Washington Thwarts Maduro’s Devious Oil Debt Scheme | OilPrice.com

The U.S. Treasury is blocking for 90 days creditors from seizing shares in Venezuela’s U.S. subsidiary Citgo, temporarily shielding the prized Venezuelan asset in a win for Venezuela’s opposition and its leader Juan Guaidó.

Venezuela’s state oil firm PDVSA must make a payment of US$913 million on a 2020 bond on Monday, October 28, but the bond is widely expected to go into default because the Venezuelan oil firm doesn’t have the money to make the payment.

PDVSA, however, has used shares in its most prized foreign asset, Citgo, as collateral for the bond. The bonds are backed by 50.1 percent in the U.S.-based refiner, so should the bond default, bondholders may rush to claim shares of Citgo.

Earlier this month, reports emerged that Venezuela’s opposition was getting ready to file a lawsuit in the United States seeking to prevent bond holders of PDVSA from going after shares in Citgo over the expected PDVSA bond default on Monday.

Several U.S. lawmakers—mostly Republicans and mostly representing Texas and Louisiana where Citgo has refineries—have asked U.S. President Donald Trump to take executive action to stop PDVSA’s bondholders from potentially seizing Citgo.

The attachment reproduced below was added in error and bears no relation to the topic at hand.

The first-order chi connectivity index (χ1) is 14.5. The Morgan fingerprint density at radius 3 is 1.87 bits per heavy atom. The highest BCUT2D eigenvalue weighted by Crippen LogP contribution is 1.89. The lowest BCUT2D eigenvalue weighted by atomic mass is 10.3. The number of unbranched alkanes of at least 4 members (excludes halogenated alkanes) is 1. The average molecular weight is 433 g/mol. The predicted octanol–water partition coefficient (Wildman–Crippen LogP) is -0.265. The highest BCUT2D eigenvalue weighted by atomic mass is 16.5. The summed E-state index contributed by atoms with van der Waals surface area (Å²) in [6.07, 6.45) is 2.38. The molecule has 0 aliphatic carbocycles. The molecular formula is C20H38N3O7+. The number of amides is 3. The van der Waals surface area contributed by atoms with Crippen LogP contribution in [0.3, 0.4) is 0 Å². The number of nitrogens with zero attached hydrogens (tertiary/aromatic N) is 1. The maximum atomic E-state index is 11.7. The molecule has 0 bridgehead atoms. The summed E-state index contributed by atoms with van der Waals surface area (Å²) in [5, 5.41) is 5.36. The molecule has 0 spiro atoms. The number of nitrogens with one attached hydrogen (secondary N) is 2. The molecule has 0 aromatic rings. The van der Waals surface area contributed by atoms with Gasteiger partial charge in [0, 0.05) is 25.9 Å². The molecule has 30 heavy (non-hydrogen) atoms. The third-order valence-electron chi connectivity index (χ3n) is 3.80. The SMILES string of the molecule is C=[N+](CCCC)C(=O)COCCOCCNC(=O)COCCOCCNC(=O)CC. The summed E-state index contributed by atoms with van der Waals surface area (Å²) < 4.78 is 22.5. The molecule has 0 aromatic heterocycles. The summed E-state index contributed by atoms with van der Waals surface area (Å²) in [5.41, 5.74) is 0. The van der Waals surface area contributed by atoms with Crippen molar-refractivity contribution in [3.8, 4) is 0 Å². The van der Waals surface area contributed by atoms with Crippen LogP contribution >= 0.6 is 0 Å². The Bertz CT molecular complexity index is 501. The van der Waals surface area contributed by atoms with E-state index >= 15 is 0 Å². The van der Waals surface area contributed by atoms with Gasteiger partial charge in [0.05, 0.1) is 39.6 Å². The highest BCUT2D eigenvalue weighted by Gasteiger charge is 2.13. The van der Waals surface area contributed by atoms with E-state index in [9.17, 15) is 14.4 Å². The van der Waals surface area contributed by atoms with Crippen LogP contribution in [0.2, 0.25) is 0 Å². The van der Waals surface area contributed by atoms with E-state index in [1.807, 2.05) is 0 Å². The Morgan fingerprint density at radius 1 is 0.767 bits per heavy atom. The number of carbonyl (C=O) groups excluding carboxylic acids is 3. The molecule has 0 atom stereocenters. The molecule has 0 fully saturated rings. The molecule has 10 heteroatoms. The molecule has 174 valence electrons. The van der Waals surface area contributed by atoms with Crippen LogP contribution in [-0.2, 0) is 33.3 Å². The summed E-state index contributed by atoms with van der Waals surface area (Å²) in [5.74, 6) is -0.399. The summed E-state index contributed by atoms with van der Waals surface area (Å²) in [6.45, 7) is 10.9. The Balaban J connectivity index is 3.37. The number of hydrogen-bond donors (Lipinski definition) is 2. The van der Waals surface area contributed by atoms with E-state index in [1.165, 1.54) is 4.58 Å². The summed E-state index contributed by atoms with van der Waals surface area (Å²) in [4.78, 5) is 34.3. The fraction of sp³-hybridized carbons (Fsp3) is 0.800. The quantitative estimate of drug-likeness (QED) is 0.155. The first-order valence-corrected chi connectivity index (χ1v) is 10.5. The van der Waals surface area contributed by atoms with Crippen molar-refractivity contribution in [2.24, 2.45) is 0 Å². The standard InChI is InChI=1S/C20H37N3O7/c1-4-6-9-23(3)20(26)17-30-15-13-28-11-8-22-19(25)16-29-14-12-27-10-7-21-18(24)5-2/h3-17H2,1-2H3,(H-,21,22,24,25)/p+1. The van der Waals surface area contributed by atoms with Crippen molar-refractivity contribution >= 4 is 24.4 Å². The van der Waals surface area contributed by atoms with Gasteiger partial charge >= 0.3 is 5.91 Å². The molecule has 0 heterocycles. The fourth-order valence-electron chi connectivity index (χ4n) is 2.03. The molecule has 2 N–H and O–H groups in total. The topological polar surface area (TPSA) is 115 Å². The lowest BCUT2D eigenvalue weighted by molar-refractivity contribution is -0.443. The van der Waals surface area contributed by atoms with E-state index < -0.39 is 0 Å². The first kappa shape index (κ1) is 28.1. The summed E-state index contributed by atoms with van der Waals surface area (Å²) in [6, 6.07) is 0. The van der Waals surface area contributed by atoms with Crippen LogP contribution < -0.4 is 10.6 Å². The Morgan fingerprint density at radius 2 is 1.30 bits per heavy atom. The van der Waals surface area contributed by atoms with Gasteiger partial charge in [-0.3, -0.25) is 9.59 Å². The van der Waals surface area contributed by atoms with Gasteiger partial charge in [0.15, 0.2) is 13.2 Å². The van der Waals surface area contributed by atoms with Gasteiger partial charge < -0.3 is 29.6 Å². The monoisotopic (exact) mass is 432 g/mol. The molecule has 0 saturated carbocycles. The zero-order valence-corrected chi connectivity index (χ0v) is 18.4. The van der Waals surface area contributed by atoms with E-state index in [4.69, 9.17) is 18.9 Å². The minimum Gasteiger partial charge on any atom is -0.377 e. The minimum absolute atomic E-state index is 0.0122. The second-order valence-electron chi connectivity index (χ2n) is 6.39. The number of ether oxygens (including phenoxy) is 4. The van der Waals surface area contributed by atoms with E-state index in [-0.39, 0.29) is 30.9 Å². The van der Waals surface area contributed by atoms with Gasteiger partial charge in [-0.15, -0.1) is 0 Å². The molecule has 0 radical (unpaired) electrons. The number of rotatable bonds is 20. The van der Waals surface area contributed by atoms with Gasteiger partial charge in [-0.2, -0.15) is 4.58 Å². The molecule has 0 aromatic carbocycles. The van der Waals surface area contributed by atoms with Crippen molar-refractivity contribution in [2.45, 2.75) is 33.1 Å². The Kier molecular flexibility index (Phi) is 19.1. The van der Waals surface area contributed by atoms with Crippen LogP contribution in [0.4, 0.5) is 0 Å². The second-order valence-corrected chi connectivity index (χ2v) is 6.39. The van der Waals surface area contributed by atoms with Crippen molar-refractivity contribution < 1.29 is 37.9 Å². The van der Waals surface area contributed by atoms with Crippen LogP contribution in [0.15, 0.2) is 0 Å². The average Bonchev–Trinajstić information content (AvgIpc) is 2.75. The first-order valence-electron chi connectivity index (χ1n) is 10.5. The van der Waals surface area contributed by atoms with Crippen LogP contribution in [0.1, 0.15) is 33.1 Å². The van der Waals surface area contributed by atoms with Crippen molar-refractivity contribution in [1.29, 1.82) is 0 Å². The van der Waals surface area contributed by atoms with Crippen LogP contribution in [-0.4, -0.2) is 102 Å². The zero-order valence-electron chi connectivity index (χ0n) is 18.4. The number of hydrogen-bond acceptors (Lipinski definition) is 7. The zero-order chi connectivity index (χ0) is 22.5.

On Thursday, the U.S. Department of the Treasury’s Office of Foreign Assets Control (OFAC) issued new guidelines on some sanctions related to transactions involving Venezuela, saying that between October 24, 2019 and January 22, 2020, “transactions related to the sale or transfer of CITGO shares in connection with the PDVSA 2020 8.5 percent bond are prohibited, unless specifically authorized by OFAC.”

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With this new guideline, the U.S. Treasury is basically shielding Citgo for 90 days from creditors who could have gone after the company when the PDVSA bond defaults next week.

Katherine Bosley, a spokeswoman for Citgo, told Reuters the company was “gratified by the U.S. Treasury Department’s decision.”

Commenting on the Treasury’s decision, Guaidó tweeted that thanks to the support of the U.S. government and its confidence the management, “we are managing to keep hold of the assets that the regime looted.”

By Tsvetana Paraskova for Oilprice.com

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admin
Have lived and invested in Venezuela full time for the last eight years and visited for each of twelve years prior to that. Studied and closely followed developments in Venezuela since 1996.